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Page last updated 05/19/2010


In September 2003, the Nebraska Department of Health and Human Services System contracted with The University of Nebraska Medical Center to examine the characteristics of the uninsured in Nebraska and to suggest strategies for extending health insurance coverage to Nebraskans without health insurance. This contract was issued as part of the U.S. Department of Health and Human Services Health Resources and Services Administration (HRSA) State Planning Grants Program.

In order to examine the characteristics of the uninsured in Nebraska and to develop policy recommendations, the University of Nebraska Medical Center conducted a household telephone survey of 3,750 Nebraskans and 13 focus groups across the six health planning regions in the State. The household survey was conducted from March 10 through May 8, 2004, and the focus groups were conducted from June 3 through July 27, 2004. The purpose of the household survey was to determine the characteristics and location of the uninsured in the State. The purpose of the focus groups was to improve understanding of the experience of the uninsured in Nebraska and to understand the factors small employers consider when deciding whether to offer health insurance to their employees. The Nebraska Health Insurance Policy Coalition used the results of the household survey and the 13 focus groups to develop public and private strategies to improve availability, accessibility, and affordability of health care services to Nebraskans. In May 2005, UNMC conducted 9 additional focus groups to solicit reactions to the strategies proposed by the Coalition.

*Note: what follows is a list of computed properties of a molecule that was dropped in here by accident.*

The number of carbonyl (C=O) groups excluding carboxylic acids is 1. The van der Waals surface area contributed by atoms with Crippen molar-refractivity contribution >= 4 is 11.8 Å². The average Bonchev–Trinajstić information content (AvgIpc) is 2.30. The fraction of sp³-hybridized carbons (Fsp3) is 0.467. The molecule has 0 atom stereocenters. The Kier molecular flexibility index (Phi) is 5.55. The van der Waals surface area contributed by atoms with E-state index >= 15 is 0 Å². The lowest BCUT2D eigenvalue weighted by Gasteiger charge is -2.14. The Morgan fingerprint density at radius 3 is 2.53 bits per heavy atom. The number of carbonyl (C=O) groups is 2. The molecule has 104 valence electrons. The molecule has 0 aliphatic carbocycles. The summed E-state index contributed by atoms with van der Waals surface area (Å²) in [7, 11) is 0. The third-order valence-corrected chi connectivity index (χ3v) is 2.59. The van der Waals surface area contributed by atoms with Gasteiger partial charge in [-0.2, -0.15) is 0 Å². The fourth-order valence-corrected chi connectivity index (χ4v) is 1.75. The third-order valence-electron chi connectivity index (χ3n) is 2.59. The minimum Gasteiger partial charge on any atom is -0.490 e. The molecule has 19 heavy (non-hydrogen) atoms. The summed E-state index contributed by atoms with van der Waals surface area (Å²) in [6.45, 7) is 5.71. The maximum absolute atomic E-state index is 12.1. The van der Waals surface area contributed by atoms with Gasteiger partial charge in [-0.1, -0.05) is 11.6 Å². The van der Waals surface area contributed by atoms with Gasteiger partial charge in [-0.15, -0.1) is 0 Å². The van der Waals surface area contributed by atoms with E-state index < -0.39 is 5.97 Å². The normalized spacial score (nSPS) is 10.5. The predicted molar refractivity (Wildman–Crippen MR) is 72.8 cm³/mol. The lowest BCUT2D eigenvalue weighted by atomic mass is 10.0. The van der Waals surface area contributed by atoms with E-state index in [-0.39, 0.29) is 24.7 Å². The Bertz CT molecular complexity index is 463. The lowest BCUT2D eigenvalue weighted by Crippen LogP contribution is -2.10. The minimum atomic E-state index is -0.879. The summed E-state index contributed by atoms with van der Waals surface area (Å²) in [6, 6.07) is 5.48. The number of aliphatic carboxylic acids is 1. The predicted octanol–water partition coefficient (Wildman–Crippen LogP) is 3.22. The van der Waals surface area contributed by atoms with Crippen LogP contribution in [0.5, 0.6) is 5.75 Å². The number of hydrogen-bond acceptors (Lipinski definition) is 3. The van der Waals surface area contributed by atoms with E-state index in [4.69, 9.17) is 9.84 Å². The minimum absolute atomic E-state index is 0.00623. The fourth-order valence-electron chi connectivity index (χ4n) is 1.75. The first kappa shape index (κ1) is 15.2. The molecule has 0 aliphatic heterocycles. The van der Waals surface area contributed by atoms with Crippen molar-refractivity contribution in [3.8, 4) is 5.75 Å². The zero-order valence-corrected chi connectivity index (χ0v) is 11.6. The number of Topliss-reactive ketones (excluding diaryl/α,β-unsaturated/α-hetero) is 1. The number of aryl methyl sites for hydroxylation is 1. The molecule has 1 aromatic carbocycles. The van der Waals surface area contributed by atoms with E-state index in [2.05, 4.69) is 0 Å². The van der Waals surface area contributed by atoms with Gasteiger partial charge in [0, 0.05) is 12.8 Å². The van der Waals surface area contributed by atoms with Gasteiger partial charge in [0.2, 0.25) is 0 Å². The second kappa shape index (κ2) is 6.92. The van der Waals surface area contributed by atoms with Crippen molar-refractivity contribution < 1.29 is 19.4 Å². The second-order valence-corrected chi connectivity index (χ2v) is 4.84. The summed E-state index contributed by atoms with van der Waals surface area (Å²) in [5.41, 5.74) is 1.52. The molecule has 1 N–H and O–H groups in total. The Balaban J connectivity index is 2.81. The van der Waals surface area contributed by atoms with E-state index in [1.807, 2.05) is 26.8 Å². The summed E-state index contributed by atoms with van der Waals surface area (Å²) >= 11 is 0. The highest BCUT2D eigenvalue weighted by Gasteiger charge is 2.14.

In the fall of 2006, we conducted a three-part study designed to assess the prospects for providing affordable health insurance benefits through small businesses. This study included (1) a mail survey of 158 small businesses with 50 or fewer employees located in three geographic regions—Lancaster County, Tri-cities area (which consists of Hall, Adams, and Buffalo counties), and Scotts Bluff County - in Nebraska; (2) telephone interviews of 373 employees in the same three geographic regions who work for businesses with 3 to 500 employees; and (3) an assessment of the gap between the cost that small employers and their employees are able to afford for health benefits and the cost of products currently available for small business to offer their employees. The findings from this study can be used to develop strategies that would work toward closing the gap that currently exists between self-reported affordability and the cost of current health insurance coverage options available to small businesses and their employees.

The results are listed below:

Coalition Presentation (pdf - 1041.88KB)

Report (pdf - 186.4KB)

Year 2 Focus Group Report (pdf - 175KB)

SPG Small Employer Survey UNMC Final Report (pdf - 3118KB)

In addition, the researchers at UNMC prepared the following report to quantify the financial magnitude of uncompensated health care provided by three major types of safety net providers—hospitals, rural health clinics, and federally qualified health centers. Hospital self-pay inpatient discharge data were analyzed to examine the time trend (i.e., 1996-2003) and geographic variation (among six health planning regions) in hospital inpatient care utilization by self-pay patients. And, to better understand the potential reasons for the use of uncompensated care, statistical modeling was used to examine the economic and geographic determinants of hospital inpatient expenditures by self-pay patients.

Uncompensated Care Report (pdf - 293KB)


Contact Information:
Nebraska Center for Rural Health Research
984350 Nebraska Medical Center
Omaha, NE 68198-4350
Phone: (402)559-5260


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